|News & Stories|
|TRIAGE Summer Institute Wraps
July 10, 2007
From July 9 through 13, a large cohort of middle school students is keeping busy in the fields, ponds and laboratories at Calvin College as they finish up the second of two TRIAGE summer research institutes.
TRIAGE (which stands for Team Researchers in a GLOBE-al Environment) is a year-round science research program funded through a $720,000 grant from the National Science Foundation’s “Academy for Young Scientists” program. TRIAGE brings 110 middle school students to Calvin—from Grand Rapids Public Schools, Grand Rapids Christian Schools, the Diocese of Grand Rapids Catholic Schools, Forest Hills Public Schools and Wyoming Public Schools—to hone their research skills and learn about environmental sustainability.
“The whole goal behind the Academy for Young Scientists is to increase the number of students going into science, technology, engineering and math,” said Calvin education professor and TRIAGE coordinator Rachel Sytsma Reed. “Research shows that student lose interest in science back in middle school. By middle school, science is less and less hands-on and kids don’t see the connection to real life. If we want to increase the number of people going into science research, we need to engage them young enough to be prepared for high school and college level science.
One primary focus of TRIAGE is training students to do scientific research.
“They really think that research is getting on the Web and looking up information, and that’s what a lot of research is—but not science research,” said Sytsma Reed. TRIAGE teaches the students about how to form a feasible research question, about the importance of replicates and controls in experiments and about why it’s important to record scientific findings.
“The research institute is where they ask their first research questions. They conduct their first research project and they compile their data and results in a poster presentation like a scientist would at a conference,” said Sytsma Reed. “They learn to present their data and discuss their data. And they learn what they can and cannot conclude.”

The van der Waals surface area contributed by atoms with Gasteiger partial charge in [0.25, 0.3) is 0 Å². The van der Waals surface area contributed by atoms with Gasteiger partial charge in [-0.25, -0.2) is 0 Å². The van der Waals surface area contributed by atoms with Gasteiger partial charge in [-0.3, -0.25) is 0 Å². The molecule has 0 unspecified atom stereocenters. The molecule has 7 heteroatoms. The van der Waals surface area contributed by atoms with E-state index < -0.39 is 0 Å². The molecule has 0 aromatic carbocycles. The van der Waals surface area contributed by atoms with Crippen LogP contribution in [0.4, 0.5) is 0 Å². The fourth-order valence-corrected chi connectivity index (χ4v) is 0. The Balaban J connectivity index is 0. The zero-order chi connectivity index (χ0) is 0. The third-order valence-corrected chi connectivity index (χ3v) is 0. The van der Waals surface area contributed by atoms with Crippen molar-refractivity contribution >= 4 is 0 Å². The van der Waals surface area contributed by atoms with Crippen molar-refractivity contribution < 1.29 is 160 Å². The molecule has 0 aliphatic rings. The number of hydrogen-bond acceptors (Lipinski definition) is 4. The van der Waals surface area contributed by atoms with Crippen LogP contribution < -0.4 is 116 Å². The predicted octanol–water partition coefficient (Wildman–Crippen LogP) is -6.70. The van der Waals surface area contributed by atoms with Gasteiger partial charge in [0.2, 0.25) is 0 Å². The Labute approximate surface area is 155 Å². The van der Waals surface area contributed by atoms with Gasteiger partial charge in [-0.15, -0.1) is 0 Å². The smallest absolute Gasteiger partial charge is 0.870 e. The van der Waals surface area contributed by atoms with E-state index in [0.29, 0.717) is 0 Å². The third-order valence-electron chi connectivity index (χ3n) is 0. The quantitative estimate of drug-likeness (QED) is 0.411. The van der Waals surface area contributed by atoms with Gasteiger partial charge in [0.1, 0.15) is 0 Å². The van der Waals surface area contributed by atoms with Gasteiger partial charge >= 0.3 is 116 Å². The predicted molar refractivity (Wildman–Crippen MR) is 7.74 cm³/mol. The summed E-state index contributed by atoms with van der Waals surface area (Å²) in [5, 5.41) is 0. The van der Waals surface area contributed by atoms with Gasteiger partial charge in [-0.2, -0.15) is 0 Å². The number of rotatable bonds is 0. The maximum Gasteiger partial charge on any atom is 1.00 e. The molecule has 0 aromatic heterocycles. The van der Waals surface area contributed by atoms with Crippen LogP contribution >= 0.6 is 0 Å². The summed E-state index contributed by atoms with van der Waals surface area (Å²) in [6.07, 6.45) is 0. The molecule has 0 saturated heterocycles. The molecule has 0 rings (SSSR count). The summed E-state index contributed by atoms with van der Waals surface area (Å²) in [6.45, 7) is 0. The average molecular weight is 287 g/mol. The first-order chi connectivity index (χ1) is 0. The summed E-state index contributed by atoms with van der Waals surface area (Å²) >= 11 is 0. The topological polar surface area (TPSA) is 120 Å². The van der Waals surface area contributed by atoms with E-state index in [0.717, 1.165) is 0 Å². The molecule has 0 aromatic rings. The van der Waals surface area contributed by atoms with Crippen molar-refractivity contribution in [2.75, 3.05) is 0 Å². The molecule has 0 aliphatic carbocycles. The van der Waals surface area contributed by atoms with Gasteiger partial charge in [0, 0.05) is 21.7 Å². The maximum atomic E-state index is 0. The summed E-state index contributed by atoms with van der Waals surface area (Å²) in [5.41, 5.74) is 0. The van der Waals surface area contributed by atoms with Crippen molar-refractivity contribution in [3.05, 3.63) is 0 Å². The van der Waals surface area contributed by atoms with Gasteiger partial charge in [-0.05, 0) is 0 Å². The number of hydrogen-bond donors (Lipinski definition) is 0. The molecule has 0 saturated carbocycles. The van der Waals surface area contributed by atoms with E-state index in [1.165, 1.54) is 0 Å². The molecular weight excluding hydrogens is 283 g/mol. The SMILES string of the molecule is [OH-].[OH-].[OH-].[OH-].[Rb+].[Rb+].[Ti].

The current TRIAGE cohort is researching everything from the effect of water quality on macro invertebrates (larvae and worms) to the effect of cola, bleach or power drinks versus water on growing plants to the effect of the environment on decomposition.
“Kids don’t often have the chance to explore the questions they have in an intensive time frame,” said Rebecca Martin, who facilitates the various after-school programs for TRIAGE. “This is the time for kids to have a chance to pique their curiosity and to follow through with what they’re interested in.” Working alongside the students—as colleagues rather than mentors—are Calvin education students and the local teachers who are members of the TRIAGE professional development pod. The latter, who teach at a variety of area schools, are enrolled in TRIAGE to learn how to incorporate scientific research into their existing curriculums.
When not experimenting at the lab bench, TRIAGE students are field tripping: They study stream ecology at the West Michigan Environmental Action Council (WMEAC) and trash at the waste energy plant. They serve as junior docents at the botanical gardens. They collect insect samples at Pierce Cedar Creek Institute. “A lot of scientists study at Pierce Cedar Creek, and we’re providing a baseline for them,” explained Martin. They also count butterflies at Grand River Park along with lepidopterists from Ottawa County Parks and Recreation.
Several of the field trips—to the water treatment or wastewater plants to learn about the water cycle or to the waste energy company to learn about trash—highlight the second TRIAGE goal: to educate students about environmental sustainability.
When the summer research institutes conclude, the students (who began TRIAGE in January, 2007) will continue to pursue their research questions. The culminating event for the program, held in December, will be a science colloquium where the students will present their research in poster form like real scientists.
Students are chosen for TRIAGE based on interest and a significant time commitment. “They have to be willing to commit to 150 hours outside of school time in the calendar year,” said Sytsma Reed. “We have students across a really wide ability range. We have kids from varying socio-economic backgrounds. TRIAGE is a really diverse group that represents, we hope, what Grand Rapids looks like.”
The TRIAGE students, Martin added, are finding out that science agrees with them. “The first day when they come, they’re blah. It’s their summer, and they want the time off. By the second day, they’re excited to come. By the end of it, they don’t want to leave,” she said. “So that’s kind of cool.”
~written by Calvin staff writer Myrna Anderson
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